Marriage Alabama Style

The Alabama Supreme Court issued a special ruling earlier this week, ordering probate judges around the state to stop issuing same-sex marriage licenses, according to a Mobile, AL news source at http://www.wsfa.com/story/28254303/al-supreme-court-orders-halt-to-same-sex-marriage-licenses. When the United States District Court for the Southern District of Alabama issued an order that Alabama’s marriage laws defining marriage as between one man and one woman were a violation of federal constitutional protections, they were essentially ordering the expansion of marriage in Alabama to include same-sex couples.  The Supreme Court of Alabama was not pleased to see federal usurpation of their state law, which came about by a vote of the people of Alabama, on a matter so important to state policy as marriage law.  The Court went into action.


Issuing a fascinating opinion on state domestic relations regulations of marriage which can be found at  https://acis.alabama.gov/displaydocs.cfm?no=642402&event=4AN12324A, the high court of the state  directed court clerks in Alabama not to issue marriage licenses for same-sex marriages in spite of the federal district court’s orders.  Particularly in the wake of the lack of response from the state’s Attorney General in defense of the state, the court expressed that it cannot enforce a federal law that violates Alabama state law, particularly under an area of law reserved by federal law to the states. The court discusses the lack of constitutional jurisprudence in the wave of federal rulings overthrowing state marriage law, and the problem of federal overreach.  Of particular note is an important reference (at footnote 38 of the opinion) citing Professor Craig Stern's scholarship in an article called "Things Not Nice," published by the Regent University Law Review which can be read at  http://www.regent.edu/acad/schlaw/student_life/studentorgs/lawreview/docs/issues/v8/8RegentULRev1.pdf, suggesting that federal jurisprudence can happen when a thing is "not nice" according to popular opinion, and can become law by judicial fiat, rather than by a clear and accurate application of the law of the United States Constitution.  Stern writes,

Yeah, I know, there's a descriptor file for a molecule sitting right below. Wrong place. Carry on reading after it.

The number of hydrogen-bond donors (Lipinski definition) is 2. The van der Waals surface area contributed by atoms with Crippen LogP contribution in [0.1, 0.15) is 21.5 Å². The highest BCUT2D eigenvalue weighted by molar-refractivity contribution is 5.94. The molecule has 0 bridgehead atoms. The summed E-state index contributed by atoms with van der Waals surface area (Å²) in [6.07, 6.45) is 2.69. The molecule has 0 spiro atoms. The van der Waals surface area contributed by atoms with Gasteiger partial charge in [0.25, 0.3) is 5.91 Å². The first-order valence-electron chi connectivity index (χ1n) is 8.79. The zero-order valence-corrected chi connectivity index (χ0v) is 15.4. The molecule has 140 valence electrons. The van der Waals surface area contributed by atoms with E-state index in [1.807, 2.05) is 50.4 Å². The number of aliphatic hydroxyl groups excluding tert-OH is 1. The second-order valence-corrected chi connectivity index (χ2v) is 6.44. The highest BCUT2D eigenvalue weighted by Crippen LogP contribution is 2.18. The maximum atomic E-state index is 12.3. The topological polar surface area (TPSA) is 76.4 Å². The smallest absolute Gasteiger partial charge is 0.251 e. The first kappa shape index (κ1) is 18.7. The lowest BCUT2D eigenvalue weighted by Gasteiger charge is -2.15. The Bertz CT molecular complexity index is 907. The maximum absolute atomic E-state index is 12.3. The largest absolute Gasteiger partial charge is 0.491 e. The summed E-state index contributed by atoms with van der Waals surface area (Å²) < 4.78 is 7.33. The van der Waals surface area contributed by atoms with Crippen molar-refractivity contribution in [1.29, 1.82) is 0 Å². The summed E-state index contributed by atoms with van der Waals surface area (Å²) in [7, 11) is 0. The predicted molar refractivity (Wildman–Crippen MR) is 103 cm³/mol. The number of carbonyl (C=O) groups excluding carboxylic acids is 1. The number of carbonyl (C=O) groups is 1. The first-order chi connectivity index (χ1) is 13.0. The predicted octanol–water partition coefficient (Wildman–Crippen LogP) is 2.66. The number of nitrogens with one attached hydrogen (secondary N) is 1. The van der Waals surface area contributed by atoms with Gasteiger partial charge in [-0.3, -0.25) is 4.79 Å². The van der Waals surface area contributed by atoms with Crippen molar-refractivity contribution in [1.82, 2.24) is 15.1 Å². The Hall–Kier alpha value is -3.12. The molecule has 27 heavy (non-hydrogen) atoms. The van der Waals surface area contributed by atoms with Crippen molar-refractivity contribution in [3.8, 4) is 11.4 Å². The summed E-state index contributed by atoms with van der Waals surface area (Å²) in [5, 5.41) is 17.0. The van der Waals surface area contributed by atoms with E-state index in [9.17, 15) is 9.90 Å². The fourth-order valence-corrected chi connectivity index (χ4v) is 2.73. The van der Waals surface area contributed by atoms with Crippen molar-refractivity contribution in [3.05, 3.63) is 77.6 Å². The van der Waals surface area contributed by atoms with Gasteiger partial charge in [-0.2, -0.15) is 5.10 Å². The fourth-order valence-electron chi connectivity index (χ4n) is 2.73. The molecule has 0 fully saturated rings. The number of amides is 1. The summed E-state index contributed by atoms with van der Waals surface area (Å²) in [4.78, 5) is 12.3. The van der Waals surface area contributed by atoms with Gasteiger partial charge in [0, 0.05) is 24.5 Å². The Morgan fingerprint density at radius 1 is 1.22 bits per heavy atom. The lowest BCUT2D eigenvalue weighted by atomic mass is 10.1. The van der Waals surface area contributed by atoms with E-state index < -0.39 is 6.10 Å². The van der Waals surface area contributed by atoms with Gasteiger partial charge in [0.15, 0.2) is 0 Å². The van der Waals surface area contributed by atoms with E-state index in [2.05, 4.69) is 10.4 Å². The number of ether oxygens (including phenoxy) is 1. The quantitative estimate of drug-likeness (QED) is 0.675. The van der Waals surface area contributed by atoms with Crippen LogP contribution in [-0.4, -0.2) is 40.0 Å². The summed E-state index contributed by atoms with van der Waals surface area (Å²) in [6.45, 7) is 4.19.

“A friend of mine – law professor, counsel to a United States Senate judiciary subcommittee, later to become judge, and then federal government attorney – once tagged the contemporary mainstream of constitutional jurisprudence as "The Not-Nice School of Constitutional Law." He meant that the Constitution is taken simply to prohibit any state or federal action that is not nice. Whatever the text may actually provide, this school transforms it into an engine of political wish-fulfillment. What we don't like in government, the Constitution outlaws.”


Marriage Alabama style, however, respects state domestic regulation authority, and asserts that constitutional authority ought not be dictated by political concerns.  Learn more about why this authority is so critical to family strength at http://papers.ssrn.com/sol3/papers.cfm?abstract_id=2427462.  Family restoration depends in large part on clear family law, which is being usurped by federal judicial fiat of marriage definitions.  Alabama has drawn a line in that sand in its decision to hold that state power regulates family law.  Marriage Alabama style respects constitutional principles, state regulatory duties, and the democratic process.

1 comment:

  1. Professor Craig Stern's article "Things Not Nice" can be downloaded at SSRN at http://papers.ssrn.com/sol3/papers.cfm?abstract_id=2574828.